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Sonatas and Partitas for Solo Violin (Bach)

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Title page of the autograph manuscript of BWV 1001–1006, dated 1720

The sonatas and partitas for solo violin (BWV 1001–1006) are a set of six works composed by Johann Sebastian Bach. They are sometimes referred to in English as the sonatas and partias for solo violin in accordance with Bach's headings in the autograph manuscript: "Partia" (plural "Partien") was commonly used in German-speaking regions during Bach's time, whereas the Italian "partita" was introduced to this set in the 1879 Bach Gesellschaft edition, having become standard by that time.[1][page needed] The set consists of three sonatas da chiesa in four movements and three partitas (or partias) in dance-form movements. The 2nd Partita is widely known for its Chaconne, considered one of the most masterly and expressive works ever written for solo violin.[2]

The set was completed by 1720 but was not published until 1802 by Nikolaus Simrock in Bonn. Even after publication, it was largely ignored until the celebrated violinist Joseph Joachim started performing these works. Today, Bach's Sonatas and Partitas are an essential part of the violin repertoire, and they are frequently performed and recorded.

The Sei Solo a Violino senza Basso accompagnato (Six Solos for Violin Without Bass Accompaniment), as Bach titled them, firmly established the technical capability of the violin as a solo instrument. The pieces often served as archetypes for solo violin pieces by later generations of composers, including Eugène Ysaÿe and Béla Bartók.

History of composition[edit]

The surviving autograph manuscript of the sonatas and partitas was made by Bach in 1720 in Köthen, where he was Kapellmeister. As Christoph Wolff comments, the paucity of sources for instrumental compositions prior to Bach's period in Leipzig makes it difficult to establish a precise chronology; nevertheless, a copy made by the Weimar organist Johann Gottfried Walther in 1714 of the Fugue in G minor for violin and continuo, BWV 1026, which has violinistic writing similar to that in BWV 1001–1006, provides support for the commonly held view that the collection could have been reworked from pieces originally composed in Weimar. Bach could have begun composition as early as 1703 during his first Weimar years, having met Johann Paul von Westhoff, a violinist and composer who published a number of works for unaccompanied violin. Nevertheless, composition probably began by 1717, at the onset of Bach's tenure in Köthen.[citation needed]

The goal of producing a polyphonic texture governed by the rules of counterpoint also indicates the influence of the first surviving works of this kind for solo violin, Westhoff's partitas for solo violin composed in 1696. The virtuoso violinist Westhoff served as court musician in Dresden from 1674 to 1697 and in Weimar from 1699 until his death in 1705, so Bach would have known him for two years.[3][4] The repertoire for solo violin was actively growing at the time: Heinrich Ignaz Franz Biber's celebrated solo passacaglia appeared c.1676; Westhoff's collections of solo violin music were published in 1682 and 1696; Johann Joseph Vilsmayr's Artificiosus Concentus pro Camera in 1715, and Johann Georg Pisendel's solo violin sonata was composed around 1716; and finally, Georg Philipp Telemann published 12 Fantasias for solo violin in 1735.

First performance[edit]

It is not known whether these violin solos were performed during Bach's lifetime or, if they were, who the performer was. Johann Georg Pisendel and Jean-Baptiste Volumier, both talented violinists in the Dresden court, have been suggested as possible performers, as was Joseph Spiess, leader of the orchestra in Köthen. Friedrich Wilhelm Rust, who would later become part of the Bach family circle in Leipzig, also became a likely candidate.[5] Bach himself was an able violinist from his youth, and his familiarity with the violin and its literature shows in the composition of the set and the very detailed autograph manuscript. According to his son Carl Philipp Emanuel Bach, "in his youth, and until the approach of old age, he played the violin cleanly and powerfully".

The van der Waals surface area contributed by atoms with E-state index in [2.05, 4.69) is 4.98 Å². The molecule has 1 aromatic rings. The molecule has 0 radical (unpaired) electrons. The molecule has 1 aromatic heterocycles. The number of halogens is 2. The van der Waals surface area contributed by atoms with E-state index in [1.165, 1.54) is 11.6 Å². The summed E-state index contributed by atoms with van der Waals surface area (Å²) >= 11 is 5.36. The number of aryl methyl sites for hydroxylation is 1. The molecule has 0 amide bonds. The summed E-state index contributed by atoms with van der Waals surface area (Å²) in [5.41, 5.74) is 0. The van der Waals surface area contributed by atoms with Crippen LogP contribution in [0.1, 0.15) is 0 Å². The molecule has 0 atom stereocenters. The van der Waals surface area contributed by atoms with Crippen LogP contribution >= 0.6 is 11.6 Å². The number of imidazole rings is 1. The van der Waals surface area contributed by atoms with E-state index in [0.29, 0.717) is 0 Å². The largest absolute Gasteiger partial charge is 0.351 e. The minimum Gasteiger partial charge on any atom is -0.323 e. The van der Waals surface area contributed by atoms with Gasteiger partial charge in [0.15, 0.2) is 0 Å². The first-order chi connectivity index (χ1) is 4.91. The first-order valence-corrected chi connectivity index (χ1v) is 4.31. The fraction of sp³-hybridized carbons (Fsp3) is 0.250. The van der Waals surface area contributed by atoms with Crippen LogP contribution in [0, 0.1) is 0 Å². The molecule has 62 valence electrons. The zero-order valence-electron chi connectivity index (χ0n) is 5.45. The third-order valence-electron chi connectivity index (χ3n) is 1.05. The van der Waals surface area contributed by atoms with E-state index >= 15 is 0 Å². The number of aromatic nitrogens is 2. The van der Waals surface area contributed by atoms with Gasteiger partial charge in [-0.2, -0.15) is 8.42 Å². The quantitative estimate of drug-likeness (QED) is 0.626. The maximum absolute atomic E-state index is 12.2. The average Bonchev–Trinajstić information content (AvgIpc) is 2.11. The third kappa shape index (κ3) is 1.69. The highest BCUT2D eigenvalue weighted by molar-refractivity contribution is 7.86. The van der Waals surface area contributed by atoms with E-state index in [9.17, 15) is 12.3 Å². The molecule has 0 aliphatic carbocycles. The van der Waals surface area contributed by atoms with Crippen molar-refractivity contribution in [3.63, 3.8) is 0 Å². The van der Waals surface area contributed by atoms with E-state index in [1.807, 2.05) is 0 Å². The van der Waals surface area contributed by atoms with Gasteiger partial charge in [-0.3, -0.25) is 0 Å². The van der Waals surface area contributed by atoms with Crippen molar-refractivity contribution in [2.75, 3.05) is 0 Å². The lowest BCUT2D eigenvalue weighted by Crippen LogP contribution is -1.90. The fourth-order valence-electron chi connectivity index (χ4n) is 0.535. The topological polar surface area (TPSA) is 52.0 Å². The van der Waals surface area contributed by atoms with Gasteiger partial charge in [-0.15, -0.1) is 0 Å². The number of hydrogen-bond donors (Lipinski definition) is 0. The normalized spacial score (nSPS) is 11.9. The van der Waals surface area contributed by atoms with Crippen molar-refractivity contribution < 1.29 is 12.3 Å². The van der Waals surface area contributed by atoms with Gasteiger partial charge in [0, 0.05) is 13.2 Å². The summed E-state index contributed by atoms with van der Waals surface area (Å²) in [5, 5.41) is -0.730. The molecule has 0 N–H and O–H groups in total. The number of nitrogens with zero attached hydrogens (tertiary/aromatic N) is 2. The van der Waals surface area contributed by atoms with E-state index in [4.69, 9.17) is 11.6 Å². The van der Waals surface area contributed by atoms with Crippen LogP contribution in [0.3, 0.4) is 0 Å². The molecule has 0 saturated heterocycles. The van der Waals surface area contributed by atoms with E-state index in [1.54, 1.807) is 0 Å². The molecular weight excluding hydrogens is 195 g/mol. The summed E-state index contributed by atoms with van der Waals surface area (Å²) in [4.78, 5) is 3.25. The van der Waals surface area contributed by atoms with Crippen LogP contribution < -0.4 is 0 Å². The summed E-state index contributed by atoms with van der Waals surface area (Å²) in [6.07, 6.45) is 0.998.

Manuscripts and published editions[edit]

Upon Bach's death in 1750, the original manuscript passed into the possession, possibly through his second wife Anna Magdalena, of Johann Christoph Friedrich Bach. It was inherited by the last male descendant of J. C. F. Bach, Wilhelm Friedrich Ernst Bach, who passed it on to his sister Christina Louisa Bach (1762–1852).

Four other early manuscripts also exist. One, originally identified as an authentic Bach autograph from his Leipzig period, is now identified as being a copy dating from 1727–32 by Bach's second wife Anna Magdalena Bach, and is the companion to her copy of the six suites Bach wrote for solo cello.

A copy deriving from circa 1723 and 1726 was completed by two unknown scribes of Bach's inner circle. Peter Wollny believes one of the copyists may well have been Georg Gottfried Wagner [de], a violinist who played a prominent role in Bach's church performances. This source was copied from the original autograph manuscript and also includes a number of editorial markings, which may reflect Bach's own musical and technical intentions for these compositions. It was discovered in 1814 by music collector Georg Poelchau [de] in Saint Petersburg, apparently amongst a stack of papers destined to be used as butter-wrappings. Poelchau believed this copy was of Bach's own hand, but this was later proven false. Despite this, the belief that the original autograph manuscript was nearly used as butter-wrappings continued through the 20th century. Indeed, Ivan Galamian's 1971 edition of the Sonatas and Partitas included a brief foreword by Paul Affelder which erroneously claims the original autograph manuscript was destined for butter-wrappings.[citation needed]

Another copy, dated July 3, 1726 (the date is on the final page), made by one of Bach's admirers Johann Peter Kellner, is well preserved, despite the fact that the B minor Partita was missing from the set and that there are numerous deviations and omissions. These differences may have come from an earlier source or composing copy, and not necessarily copying errors on Kellner's part. This view is supported by Zoltán Szabó. The three manuscripts are in the Berlin State Museum and have been in the possession of the Bach-Gesellschaft since 1879, through the efforts of Alfred Dörffel. Two other eighteenth century manuscripts, both by unidentified copyists, have also survived.

The first edition was printed in 1802 by Nikolaus Simrock of Bonn. It is clear from errors in it that it was not made with reference to Bach's own manuscript, and it has many mistakes that were frequently repeated in later editions of the 19th century.